Community

Kruger Park Makuleke Camp

Kruger Park Makuleke Camp

Our nation’s future relies on a well-educated public to be wise stewards of the very environment that sustains us, our families and communities, and future generations. It is environmental education that can best help us as individuals make the complex, conceptual connections between economic prosperity, benefits to society, environmental health and our own wellbeing.

There is a generation of people in South Africa that is unfortunately not in touch with the importance of protecting and enjoying our natural heritage. They don’t have the privilege of experiencing the physical, sensory, psychological, health and long-term commercial merits of being in harmony and connected to nature. They also don’t have the privilege to cherish our natural heritage because of social, economic and historic factors. This generation of young South Africans will heavily influence the government, commercial and business environments in the years to come. 

This will have a direct influence on all functions of society, not limited to conservation. We need to share the realisation that everything from food security to national job creation and health is directly influenced by our protection of, and connection to, the natural environment.

History of community training

Karongwe Camp

Karongwe Camp

South Africa

We have worked with many communities bordering the greater Kruger National Park by training guides and trackers into the industry. One of these young men, Raymond Khoza, was employed by SANParks in the Kruger National Park and rose through the ranks to become a camp manager there. He was recently named Nature Guide of the Year for Mpumalanga.

EcoTraining operates a guide training camp in the Makuleke/Pafuri region in the northern Kruger National Park. A number of graduates from these training courses have gone on to be employed as safari guides.

Members of the Makuleke community after receiving their EcoTraining Certificate in Game Ranging

Members of the Makuleke community after receiving their EcoTraining Certificate in Game Ranging

Gabon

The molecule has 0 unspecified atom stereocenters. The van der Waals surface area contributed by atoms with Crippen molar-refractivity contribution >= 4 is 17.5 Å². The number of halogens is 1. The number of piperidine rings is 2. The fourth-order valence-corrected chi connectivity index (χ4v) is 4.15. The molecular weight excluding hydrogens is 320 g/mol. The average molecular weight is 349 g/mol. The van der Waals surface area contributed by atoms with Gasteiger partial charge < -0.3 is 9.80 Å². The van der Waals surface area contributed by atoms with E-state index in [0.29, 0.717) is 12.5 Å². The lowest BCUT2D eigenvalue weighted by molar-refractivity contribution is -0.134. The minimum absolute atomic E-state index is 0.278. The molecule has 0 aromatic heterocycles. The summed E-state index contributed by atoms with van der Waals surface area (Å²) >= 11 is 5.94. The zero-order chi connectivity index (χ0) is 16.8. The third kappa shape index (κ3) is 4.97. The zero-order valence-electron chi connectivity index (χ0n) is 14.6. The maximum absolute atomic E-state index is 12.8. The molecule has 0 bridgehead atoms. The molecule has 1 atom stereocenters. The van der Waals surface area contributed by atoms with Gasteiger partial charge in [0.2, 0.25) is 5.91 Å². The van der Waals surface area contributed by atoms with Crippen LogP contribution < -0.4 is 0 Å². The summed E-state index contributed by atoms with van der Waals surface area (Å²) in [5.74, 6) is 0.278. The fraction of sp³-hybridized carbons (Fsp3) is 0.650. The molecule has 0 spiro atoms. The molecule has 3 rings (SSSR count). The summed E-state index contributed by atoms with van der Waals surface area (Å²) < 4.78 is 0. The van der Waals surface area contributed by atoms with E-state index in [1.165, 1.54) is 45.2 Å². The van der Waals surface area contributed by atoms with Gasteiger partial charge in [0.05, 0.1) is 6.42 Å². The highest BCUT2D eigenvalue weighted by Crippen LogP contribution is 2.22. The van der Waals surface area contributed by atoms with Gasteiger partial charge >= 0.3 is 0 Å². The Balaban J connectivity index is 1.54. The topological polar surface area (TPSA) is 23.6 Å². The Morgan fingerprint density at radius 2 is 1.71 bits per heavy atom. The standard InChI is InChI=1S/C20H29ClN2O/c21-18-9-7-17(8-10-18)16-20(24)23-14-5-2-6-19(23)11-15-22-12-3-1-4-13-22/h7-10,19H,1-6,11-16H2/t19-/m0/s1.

In 2008, EcoTraining was contracted by the Zoological Society of London to provide training for eco-guides in the Lope National Park in Gabon.  

Kenya

EcoTraining was the consultant to the Koiyaki Guiding School (a UN project), based in the Masai Mara Game Reserve. KGS plays an important role in providing training for people from the Maasai community, and EcoTraining played a major role here in raising the standard of instructing and also contributing to some direct training of future guides.

Maasai trainees at the Koiyaki Guiding School, Masai Mara, Kenya

Maasai trainees at the Koiyaki Guiding School, Masai Mara, Kenya

Other EcoTraining programmes in Kenya include:  

  • EcoTraining selected and trained guides for Wilderness Safaris in Kenya and their first project was the setting up of a new safari camp, called Segera, in the Laikipia Plateau of northern Kenya
  • The Mara Plains and Mara Toto camps in the Masai Mara National Reserve and Ol Donyo Lodge in the Chyulu Hills in southern Kenya, all operated by Great Plains Conservation
  • Kicheche Camps in the Masai Mara National Reserve
  • Borana Lodge in the Borana Conservancy, on the Laikipia Plateau in central Kenya
  • Sirikoi Lodge in the Lewa Wildlife Conservancy in central Kenya. Lewa house
  • Karen Blixen Camp in the Masai Mara National Reserve
  • Kipalo Camp in the Mbulia Conservancy in southern Kenya, close to Tsavo National Park
  • Loisaba Lodge and Wilderness in northern Laikipia, in central Kenya
  • Well-known safari company Cheli and Peacock. A two-month training programme was conducted at Joy’s Camp in the Shaba Game Reserve in northern Kenya with guides from Joy’s and other C&P camps
  • Solio Lodge in Laikipia, operated by The Safari Collection
  • Alex Walker Serian camps in the Masai Mara National Reserve

Zambia

EcoTraining conducted a training programme to upskill guides, originally from the surrounding Chiawa area and now working in the Lower Zambezi National Park.

Boat guide training, Zambezi River

Boat guide training, Zambezi River

Botswana

EcoTraining, through corporate funding, provides training for people from local communities in Botswana and Namibia. Each year a group of candidates are chosen through a thorough selection process to attend EcoTraining programmes, run at our Mashatu Camp in Botswana and camps in Namibia.